Two months ago, in the wake of Scott Brown’s election in Massachusetts, I wrote this:
The election of Scott Brown to Ted Kennedy’s Senate seat wasn’t, in and of itself, a great setback. But what was utterly demoralizing was the craven, cowardly, and chaotic way that Democrats on the Hill responded. Suddenly, the entire fate of health-care reform seemed doomed. Barney Frank and a number of liberal Congressmen announced they couldn’t support passing the Senate’s version of the bill. And health-care reform – which is, at this very moment, one single fucking roll-call vote away from passage – seemed more and more to be DOA.
It was a disgusting performance. I’ve been following politics closely for nearly a decade, and this is the most despondent – the most furious – the most ashamed I have ever felt. I voted for these people. I worked to put them there. And they have done worse than fail – they’ve run away before having the chance to fail.
I have to give credit where it’s due: after their collective freak-out, the Democratic leadership picked up the pieces, buckled down, and put it in the hole. Last night, the House passed the Senate’s health-care bill 219-212, and then passed a number of reconciliation changes 220-211. It’s not a perfect bill. But it is a good bill. And it’s the bill we sent them to Washington to pass. The pundits have been calling this the greatest progressive victory since Lyndon B. Johnson passed Medicare in the early-sixties; I suspect it’s greater still.
Given that a vast number of people contributed to the passage of this bill, the debate has, to a remarkable extent, centered around – and been controlled by – distinct legislators. Some of these legislators ended up having little impact on the bill. Check out this graph of Google search traffic for Max Baucus, Olympia Snowe, Harry Reid, Rahm Emanuel, and Bart Stupak:
The peaks on this graph directly correlate with the momentary fame of the connected officials. There was an uptick for Max Baucus (purple) last summer, when health-care reform seemed to be spinning its wheels in his “Gang of Five” talks. It peaked in mid-September, when he released the “America’s Healthy Future Act” – which was widely anticipated but turned out to have little effect on the proceedings.
Olympia Snowe (blue) was once expected to be a pivotal vote on health-care reform, especially after she voted for Baucus’s bill in mid-October; eventually, though, her decision to stick with Republican obstructionism doomed her input to irrelevancy.
Bart Stupak (green) went from being unknown to a household name in November, when he attached an amendment with stricter abortion language to the House Bill. It’s been stripped out in the version that passed last night.
Harry Reid (red) passed the Senate’s bill on Christmas Eve – back when the Democrats still had the filibuster-proof 60 Senators – but his popularity explosion came with Scott Brown in late January.
And Rahm Emanuel has been the focus of no fewer than four profiles in the last few weeks, all detailing his argument – rejected by the President – that health-care reform would be better handled incrementally.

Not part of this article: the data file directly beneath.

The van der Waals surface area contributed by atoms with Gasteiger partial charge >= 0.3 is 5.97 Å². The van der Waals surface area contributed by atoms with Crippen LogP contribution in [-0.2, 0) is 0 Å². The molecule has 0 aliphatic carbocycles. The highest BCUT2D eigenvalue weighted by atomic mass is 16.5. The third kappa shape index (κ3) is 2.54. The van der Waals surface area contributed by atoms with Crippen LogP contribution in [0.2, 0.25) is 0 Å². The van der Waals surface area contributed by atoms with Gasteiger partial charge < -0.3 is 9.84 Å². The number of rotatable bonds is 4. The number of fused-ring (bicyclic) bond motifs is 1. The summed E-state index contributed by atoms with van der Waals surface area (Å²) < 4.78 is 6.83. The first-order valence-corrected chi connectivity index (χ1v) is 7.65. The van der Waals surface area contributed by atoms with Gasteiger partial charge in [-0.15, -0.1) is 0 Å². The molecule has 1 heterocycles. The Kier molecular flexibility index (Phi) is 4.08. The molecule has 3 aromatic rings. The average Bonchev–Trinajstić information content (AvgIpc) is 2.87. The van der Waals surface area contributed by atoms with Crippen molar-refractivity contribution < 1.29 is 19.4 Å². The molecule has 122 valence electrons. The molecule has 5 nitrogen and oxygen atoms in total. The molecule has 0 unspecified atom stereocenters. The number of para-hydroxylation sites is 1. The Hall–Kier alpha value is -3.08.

I mention this because, over the last year, there has been a tremendous effort by the press to wrap the narrative of reform around the narrative of a particular person. Baucus as the lone moderate struggling for bipartisanship, Emanuel asthe canny legislator whose advice was ignored.
In the end, though, the only two people who really mattered were Barack Obama and Nancy Pelosi. Obama made the decision – rare for Presidents – to actually spend his political capital, and to stake his Presidency on an issue that was always riskier than it should have been. And Pelosi got him the votes. For whatever reason Pelosi has been vilified by both parties over the years; this more than anything should cement her position as the ablest Speaker in decades. And Obama – well, it’s early yet to judge his Presidency. But he has already reshaped the American political system in a greater way than any President since Franklin Roosevelt.
By all rights the Republican opposition to this effort should kill the party. But the Republican party is not unlike the Terminator: they survived their opposition to Social Security in the ’30s, to Medicare and the Civil Rights Act in the ’60s, and to SCHIP and Clintoncare in the ’90s. They have, in other words, opposed every single attempt to improve the lives of Americans over the last century, and paid very little for it. I don’t think that their opposition will usher in the kind of sweeping electoral victory they predict in November, but neither do I think that they will be seriously punished for their obstructionism.
The health-care reform debate has basically made the career of Ezra Klein. Over its course he’s gone from being a blogger for The American Prospect to being the Washington Post’s premier voice on health-care. Last night, on the eve of the vote, he wrote, “At that point, the decades-long struggle to pass a universal health-care system into law will finish, and the decades-long work of building and improving our system will begin.”